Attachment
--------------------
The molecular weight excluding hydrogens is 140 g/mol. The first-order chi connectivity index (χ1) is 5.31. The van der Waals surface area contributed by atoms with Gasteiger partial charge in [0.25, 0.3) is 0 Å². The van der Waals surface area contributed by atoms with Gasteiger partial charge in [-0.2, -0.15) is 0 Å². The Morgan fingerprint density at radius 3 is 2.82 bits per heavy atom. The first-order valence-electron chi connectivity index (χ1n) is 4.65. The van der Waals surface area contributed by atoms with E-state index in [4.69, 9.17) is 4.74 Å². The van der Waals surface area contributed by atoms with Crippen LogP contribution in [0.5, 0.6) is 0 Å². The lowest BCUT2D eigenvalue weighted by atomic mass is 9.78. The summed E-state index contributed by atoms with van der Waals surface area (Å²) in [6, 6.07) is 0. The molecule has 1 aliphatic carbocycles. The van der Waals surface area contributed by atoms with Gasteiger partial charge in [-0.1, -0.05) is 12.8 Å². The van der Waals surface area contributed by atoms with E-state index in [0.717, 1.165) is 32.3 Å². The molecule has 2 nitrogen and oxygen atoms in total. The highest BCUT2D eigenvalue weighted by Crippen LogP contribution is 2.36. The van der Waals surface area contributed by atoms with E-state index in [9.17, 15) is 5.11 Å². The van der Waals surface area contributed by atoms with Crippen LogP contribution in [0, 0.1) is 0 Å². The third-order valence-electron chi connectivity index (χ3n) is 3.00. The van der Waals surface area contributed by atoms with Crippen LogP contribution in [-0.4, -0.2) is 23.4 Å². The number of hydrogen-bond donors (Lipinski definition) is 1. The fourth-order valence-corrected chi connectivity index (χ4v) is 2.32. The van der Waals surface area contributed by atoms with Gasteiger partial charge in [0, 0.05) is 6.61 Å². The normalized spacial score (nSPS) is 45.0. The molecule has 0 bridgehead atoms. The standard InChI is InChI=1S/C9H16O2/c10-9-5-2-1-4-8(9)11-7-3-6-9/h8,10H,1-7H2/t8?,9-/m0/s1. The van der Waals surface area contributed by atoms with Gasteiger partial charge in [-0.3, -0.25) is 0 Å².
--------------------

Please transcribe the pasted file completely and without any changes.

The molecular weight excluding hydrogens is 140 g/mol. The first-order chi connectivity index (χ1) is 5.31. The van der Waals surface area contributed by atoms with Gasteiger partial charge in [0.25, 0.3) is 0 Å². The van der Waals surface area contributed by atoms with Gasteiger partial charge in [-0.2, -0.15) is 0 Å². The Morgan fingerprint density at radius 3 is 2.82 bits per heavy atom. The first-order valence-electron chi connectivity index (χ1n) is 4.65. The van der Waals surface area contributed by atoms with E-state index in [4.69, 9.17) is 4.74 Å². The van der Waals surface area contributed by atoms with Crippen LogP contribution in [0.5, 0.6) is 0 Å². The lowest BCUT2D eigenvalue weighted by atomic mass is 9.78. The summed E-state index contributed by atoms with van der Waals surface area (Å²) in [6, 6.07) is 0. The molecule has 1 aliphatic carbocycles. The van der Waals surface area contributed by atoms with Gasteiger partial charge in [-0.1, -0.05) is 12.8 Å². The van der Waals surface area contributed by atoms with E-state index in [0.717, 1.165) is 32.3 Å². The molecule has 2 nitrogen and oxygen atoms in total. The highest BCUT2D eigenvalue weighted by Crippen LogP contribution is 2.36. The van der Waals surface area contributed by atoms with E-state index in [9.17, 15) is 5.11 Å². The van der Waals surface area contributed by atoms with Crippen LogP contribution in [0, 0.1) is 0 Å². The third-order valence-electron chi connectivity index (χ3n) is 3.00. The van der Waals surface area contributed by atoms with Crippen LogP contribution in [-0.4, -0.2) is 23.4 Å². The number of hydrogen-bond donors (Lipinski definition) is 1. The fourth-order valence-corrected chi connectivity index (χ4v) is 2.32. The van der Waals surface area contributed by atoms with Gasteiger partial charge in [0, 0.05) is 6.61 Å². The normalized spacial score (nSPS) is 45.0. The molecule has 0 bridgehead atoms. The standard InChI is InChI=1S/C9H16O2/c10-9-5-2-1-4-8(9)11-7-3-6-9/h8,10H,1-7H2/t8?,9-/m0/s1. The van der Waals surface area contributed by atoms with Gasteiger partial charge in [-0.3, -0.25) is 0 Å².